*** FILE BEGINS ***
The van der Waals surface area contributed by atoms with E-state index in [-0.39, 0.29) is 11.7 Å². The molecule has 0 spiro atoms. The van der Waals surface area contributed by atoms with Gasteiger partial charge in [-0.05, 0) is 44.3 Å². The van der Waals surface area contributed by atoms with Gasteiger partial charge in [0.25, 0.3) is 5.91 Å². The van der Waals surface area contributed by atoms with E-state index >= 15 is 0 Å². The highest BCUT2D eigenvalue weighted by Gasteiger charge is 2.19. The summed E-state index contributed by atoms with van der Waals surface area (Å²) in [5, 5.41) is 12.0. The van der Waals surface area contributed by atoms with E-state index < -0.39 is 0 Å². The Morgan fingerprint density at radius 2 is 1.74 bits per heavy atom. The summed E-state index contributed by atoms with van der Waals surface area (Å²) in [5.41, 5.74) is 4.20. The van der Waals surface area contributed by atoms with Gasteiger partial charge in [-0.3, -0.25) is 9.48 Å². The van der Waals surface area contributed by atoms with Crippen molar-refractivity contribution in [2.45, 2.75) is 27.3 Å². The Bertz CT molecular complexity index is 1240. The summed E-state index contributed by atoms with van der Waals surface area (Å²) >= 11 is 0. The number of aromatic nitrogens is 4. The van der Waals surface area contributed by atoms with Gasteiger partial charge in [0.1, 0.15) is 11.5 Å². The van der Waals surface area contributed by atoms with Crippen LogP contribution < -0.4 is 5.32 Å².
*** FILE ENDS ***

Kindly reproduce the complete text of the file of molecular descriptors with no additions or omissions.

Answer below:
The van der Waals surface area contributed by atoms with E-state index in [-0.39, 0.29) is 11.7 Å². The molecule has 0 spiro atoms. The van der Waals surface area contributed by atoms with Gasteiger partial charge in [-0.05, 0) is 44.3 Å². The van der Waals surface area contributed by atoms with Gasteiger partial charge in [0.25, 0.3) is 5.91 Å². The van der Waals surface area contributed by atoms with E-state index >= 15 is 0 Å². The highest BCUT2D eigenvalue weighted by Gasteiger charge is 2.19. The summed E-state index contributed by atoms with van der Waals surface area (Å²) in [5, 5.41) is 12.0. The van der Waals surface area contributed by atoms with E-state index < -0.39 is 0 Å². The Morgan fingerprint density at radius 2 is 1.74 bits per heavy atom. The summed E-state index contributed by atoms with van der Waals surface area (Å²) in [5.41, 5.74) is 4.20. The van der Waals surface area contributed by atoms with Gasteiger partial charge in [-0.3, -0.25) is 9.48 Å². The van der Waals surface area contributed by atoms with Crippen molar-refractivity contribution in [2.45, 2.75) is 27.3 Å². The Bertz CT molecular complexity index is 1240. The summed E-state index contributed by atoms with van der Waals surface area (Å²) >= 11 is 0. The number of aromatic nitrogens is 4. The van der Waals surface area contributed by atoms with Gasteiger partial charge in [0.1, 0.15) is 11.5 Å². The van der Waals surface area contributed by atoms with Crippen LogP contribution < -0.4 is 5.32 Å².